Listed renewable energy developer Windlab says its unique wind, solar and battery hybrid project in north Queensland faces further delays into 2020 because its EPC contractor has failed to secure a connection agreement.
The Kennedy Energy Hub has been hailed as a world-leading project that comprises 43.5MW of wind energy, 15MW of solar and a 4MWh Tesla battery – and is the first to combine all three technologies on a major grid. It has plans to grow to a massive 1200MW over the long term – but while it has been mechanically complete since late last year, it is yet to begin production.
It now faces a longer wait after discovering that its contractor had been unable to secure a “fully functioning generator performance standard”, and would not likely do so until December. That would push the start of generation into 2020.
“AEMO (the Australian Energy Market Operator) is unable to register the project as a generator until a compliant GPS is prepared and approved,” Windlab said in a statement.
“Commercial operation of the project will now be delayed into 2020.”
It is not known what the specific problems at Kennedy are, although the company has cited the complexity of being required to add machinery including a statcom and a synchronous condenser to its project to deal with system strength issues, and lamented the strict new connection regime.
Issues first came to light in February when Windlab declared “force majeure” on its contract to deliver power to CS Energy, citing connection problems, the performance of its EPC contractor, and flooding from the recent cyclone events, which prevented access to the site by network commissioning crews.
In June, Windlab reported further delays because of the connection issues but expressed hope that this would occur by the end of September, and in August Windlab said the project had been “energised” and hoped to formally register as a generator in September.
A few weeks later it received a shock when AEMO, in a note to its annual forecasts for demand and supply, indicated it may not start generating until the middle of 2021, and declared that AEMO was being too pessimistic.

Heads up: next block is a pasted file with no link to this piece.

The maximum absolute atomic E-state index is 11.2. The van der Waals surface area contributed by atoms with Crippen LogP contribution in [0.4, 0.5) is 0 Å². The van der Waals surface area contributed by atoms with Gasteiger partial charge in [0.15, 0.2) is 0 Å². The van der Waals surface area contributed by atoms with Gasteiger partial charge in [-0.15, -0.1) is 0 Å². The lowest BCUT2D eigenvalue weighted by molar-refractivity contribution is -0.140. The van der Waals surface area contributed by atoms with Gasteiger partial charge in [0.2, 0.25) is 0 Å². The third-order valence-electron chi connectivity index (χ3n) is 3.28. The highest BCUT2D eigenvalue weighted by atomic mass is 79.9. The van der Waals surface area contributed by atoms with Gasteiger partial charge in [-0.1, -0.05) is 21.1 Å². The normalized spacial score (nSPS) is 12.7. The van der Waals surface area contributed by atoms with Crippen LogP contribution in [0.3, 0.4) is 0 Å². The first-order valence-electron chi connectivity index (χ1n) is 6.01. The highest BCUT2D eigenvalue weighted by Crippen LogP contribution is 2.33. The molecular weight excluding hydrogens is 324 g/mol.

Windlab will seek further compensation through the EPC contractor, previously identified as a joint venture between Quanta Solar and Vestas. It claimed $2.6 million in the form of liquidated damages in June half for lost revenue for its share of the project, and it is presumed its 50 per cent partner, the Japanese-based Eurus Energy, did the same.
Claims for liquidated damages as a result of connection or commissioning delays have become common place. Genex laid a claim of $2.4 million for delays at its 50MW Kidston solar project in Queensland, and Infigen made a claim of $10 million over issues at its Bodangora wind facility in NSW.
Leading contractor RCR Tomlinson was the biggest victim of these delays, ultimately going out of business, but numerous other contractor have also been affected, including Downer, Bouygues, and others.
The changes in marginal loss factors, due to over-building in certain parts of the grid, is also causing problems. UK group John Laing has announced a write-down of $120 million on some of its projects in Australia and brought to a halt any further investment pending more certainty from regulators and rule makers.
AEMO currently warns that there can be a delay of 18 months between “energisation” and full connection to the grid.
Windlab CEO Roger Price in August lamented the growing number of issues facing wind and solar developers in Australia, including policy uncertainty, connection problems, and MLFs.
“There has been a dramatic shift to way that projects have been developed and connected to the grid, affecting many areas of the market,” Price told an investor briefing. “The market is now nervous about potential cost overruns, and the delays caused by grid connection processes and connection problems.”